Re: Contract v. Property

Robin Hanson (
Sun, 20 Oct 96 16:56:48 PDT writes:
>>You can have a contract without much property,
>I'm not sure that I can imagine a contract totally bereft of any reference to
>property, since the capacity to enter into contracts seems to presume a level
>of (self-)control sufficient to support (self-)ownership. That is, unless
>the contracting parties can make good on their promises, they will of
>necessity breach their agreements. Further, if the power to execute promises
>does not generally vest in (or through) the contracting parties, the notion
>of contract lacks sense.

And Greg Burch writes:
>I've been turning this over and over and can't seem to imagine a contract
>that doesn't involve _some_ reference to property rights. It is possible to
>imagine a contract of "pure" personal service ... "I'll think for you about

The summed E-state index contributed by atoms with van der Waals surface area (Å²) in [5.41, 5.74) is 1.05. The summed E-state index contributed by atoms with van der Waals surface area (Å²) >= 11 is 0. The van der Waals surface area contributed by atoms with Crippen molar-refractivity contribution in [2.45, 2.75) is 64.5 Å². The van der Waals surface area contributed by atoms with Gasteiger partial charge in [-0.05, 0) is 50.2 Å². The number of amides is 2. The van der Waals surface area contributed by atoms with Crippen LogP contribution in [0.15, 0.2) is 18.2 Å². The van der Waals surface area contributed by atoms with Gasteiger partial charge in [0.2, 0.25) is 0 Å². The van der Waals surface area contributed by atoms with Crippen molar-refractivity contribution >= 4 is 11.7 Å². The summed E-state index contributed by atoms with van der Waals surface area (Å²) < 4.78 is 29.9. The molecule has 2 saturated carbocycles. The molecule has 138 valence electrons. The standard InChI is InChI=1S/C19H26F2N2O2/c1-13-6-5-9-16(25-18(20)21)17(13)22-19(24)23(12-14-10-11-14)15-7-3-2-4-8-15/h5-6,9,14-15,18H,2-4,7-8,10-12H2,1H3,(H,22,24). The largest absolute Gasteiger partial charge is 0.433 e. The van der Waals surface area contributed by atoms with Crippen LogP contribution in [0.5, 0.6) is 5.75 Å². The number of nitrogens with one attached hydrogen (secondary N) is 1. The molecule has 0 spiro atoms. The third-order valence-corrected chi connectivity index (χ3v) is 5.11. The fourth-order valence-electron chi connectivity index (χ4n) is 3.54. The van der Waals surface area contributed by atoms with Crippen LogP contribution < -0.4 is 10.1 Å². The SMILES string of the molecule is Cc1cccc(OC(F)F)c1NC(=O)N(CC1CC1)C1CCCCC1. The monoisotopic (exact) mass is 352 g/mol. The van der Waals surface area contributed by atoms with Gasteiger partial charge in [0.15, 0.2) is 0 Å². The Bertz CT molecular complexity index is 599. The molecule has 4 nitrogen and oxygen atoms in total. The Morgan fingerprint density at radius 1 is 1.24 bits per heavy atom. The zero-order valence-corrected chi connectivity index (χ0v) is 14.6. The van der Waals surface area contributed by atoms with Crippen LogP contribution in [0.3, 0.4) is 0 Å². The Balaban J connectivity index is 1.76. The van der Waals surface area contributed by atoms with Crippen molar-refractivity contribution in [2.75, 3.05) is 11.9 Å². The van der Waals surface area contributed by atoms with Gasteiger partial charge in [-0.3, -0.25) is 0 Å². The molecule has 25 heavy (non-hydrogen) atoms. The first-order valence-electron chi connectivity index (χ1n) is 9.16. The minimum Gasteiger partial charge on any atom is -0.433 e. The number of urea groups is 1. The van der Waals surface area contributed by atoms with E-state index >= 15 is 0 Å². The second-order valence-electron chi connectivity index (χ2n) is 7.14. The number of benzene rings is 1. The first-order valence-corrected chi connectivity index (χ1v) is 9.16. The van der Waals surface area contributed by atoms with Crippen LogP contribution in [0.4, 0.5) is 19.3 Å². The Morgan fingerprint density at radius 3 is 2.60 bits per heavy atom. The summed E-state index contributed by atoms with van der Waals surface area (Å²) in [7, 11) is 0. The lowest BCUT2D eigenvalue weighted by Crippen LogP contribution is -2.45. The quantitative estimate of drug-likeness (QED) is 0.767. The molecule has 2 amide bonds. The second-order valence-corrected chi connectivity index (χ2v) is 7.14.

>such-and-such a subject and tell you what I come up with for so many
>dollars," for instance. But it seems that this contract can be translated
>into the statement: "I sell you the right to know what I think about
>such-and-such". You now _own_ that right. This may be a mere word game, but
>since property rights are obviously fundamental to more concrete
>transactions, what am I missing?

First, note that I said "without *much* property".
But also note that even slavery is never absolute. Since slaves have
information that slave-owners don't have, and since it is expensive to
monitor every little thing a slave does, real slaves do have some
autonomy that they can contract with.

Two slaves can, for example, agree to monitor each other's spouses,
and to inform each other of any infidelity. Even if their slave
owner's ban this behavior, such a ban will be rather hard to enforce.
Slaves can even agree to marry each other without their slave-owner's

U.S. slave owners often gave their slaves their own plot of land to
grow food on, allowing them to keep any extra proceeds. Or they were
allowed their own time to do their own housework, and could retain any
proceeds from work they did on that time. The added incentives with
this approach were preferable, even if that meant that some slaves
eventually were able to buy their own freedom.

Robin D. Hanson